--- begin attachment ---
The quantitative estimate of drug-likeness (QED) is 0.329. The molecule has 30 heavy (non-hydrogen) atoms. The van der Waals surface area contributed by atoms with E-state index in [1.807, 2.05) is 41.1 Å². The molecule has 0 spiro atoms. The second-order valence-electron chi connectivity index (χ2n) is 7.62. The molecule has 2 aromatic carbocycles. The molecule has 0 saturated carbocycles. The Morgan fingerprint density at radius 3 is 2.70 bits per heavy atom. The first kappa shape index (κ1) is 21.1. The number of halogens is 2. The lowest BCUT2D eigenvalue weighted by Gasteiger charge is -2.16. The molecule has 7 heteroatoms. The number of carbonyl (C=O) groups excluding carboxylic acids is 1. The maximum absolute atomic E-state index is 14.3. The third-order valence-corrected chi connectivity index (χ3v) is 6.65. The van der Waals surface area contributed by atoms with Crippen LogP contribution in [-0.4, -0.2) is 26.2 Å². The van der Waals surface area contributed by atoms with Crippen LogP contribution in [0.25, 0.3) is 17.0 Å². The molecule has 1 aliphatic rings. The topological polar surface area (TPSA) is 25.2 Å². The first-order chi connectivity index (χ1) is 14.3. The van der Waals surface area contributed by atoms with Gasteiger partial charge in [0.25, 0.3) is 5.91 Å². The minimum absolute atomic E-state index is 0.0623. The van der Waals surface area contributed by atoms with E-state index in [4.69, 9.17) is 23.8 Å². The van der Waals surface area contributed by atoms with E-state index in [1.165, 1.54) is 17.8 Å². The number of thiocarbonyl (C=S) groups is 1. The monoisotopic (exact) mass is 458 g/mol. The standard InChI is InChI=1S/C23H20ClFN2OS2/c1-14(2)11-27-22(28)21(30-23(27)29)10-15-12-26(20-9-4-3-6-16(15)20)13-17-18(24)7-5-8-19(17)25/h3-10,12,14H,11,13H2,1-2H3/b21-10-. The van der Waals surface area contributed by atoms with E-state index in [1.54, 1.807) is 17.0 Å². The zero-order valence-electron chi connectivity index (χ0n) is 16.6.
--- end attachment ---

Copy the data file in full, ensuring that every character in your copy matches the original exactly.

The quantitative estimate of drug-likeness (QED) is 0.329. The molecule has 30 heavy (non-hydrogen) atoms. The van der Waals surface area contributed by atoms with E-state index in [1.807, 2.05) is 41.1 Å². The molecule has 0 spiro atoms. The second-order valence-electron chi connectivity index (χ2n) is 7.62. The molecule has 2 aromatic carbocycles. The molecule has 0 saturated carbocycles. The Morgan fingerprint density at radius 3 is 2.70 bits per heavy atom. The first kappa shape index (κ1) is 21.1. The number of halogens is 2. The lowest BCUT2D eigenvalue weighted by Gasteiger charge is -2.16. The molecule has 7 heteroatoms. The number of carbonyl (C=O) groups excluding carboxylic acids is 1. The maximum absolute atomic E-state index is 14.3. The third-order valence-corrected chi connectivity index (χ3v) is 6.65. The van der Waals surface area contributed by atoms with Crippen LogP contribution in [-0.4, -0.2) is 26.2 Å². The van der Waals surface area contributed by atoms with Crippen LogP contribution in [0.25, 0.3) is 17.0 Å². The molecule has 1 aliphatic rings. The topological polar surface area (TPSA) is 25.2 Å². The first-order chi connectivity index (χ1) is 14.3. The van der Waals surface area contributed by atoms with Gasteiger partial charge in [0.25, 0.3) is 5.91 Å². The minimum absolute atomic E-state index is 0.0623. The van der Waals surface area contributed by atoms with E-state index in [4.69, 9.17) is 23.8 Å². The van der Waals surface area contributed by atoms with E-state index in [1.165, 1.54) is 17.8 Å². The number of thiocarbonyl (C=S) groups is 1. The monoisotopic (exact) mass is 458 g/mol. The standard InChI is InChI=1S/C23H20ClFN2OS2/c1-14(2)11-27-22(28)21(30-23(27)29)10-15-12-26(20-9-4-3-6-16(15)20)13-17-18(24)7-5-8-19(17)25/h3-10,12,14H,11,13H2,1-2H3/b21-10-. The van der Waals surface area contributed by atoms with E-state index in [1.54, 1.807) is 17.0 Å². The zero-order valence-electron chi connectivity index (χ0n) is 16.6.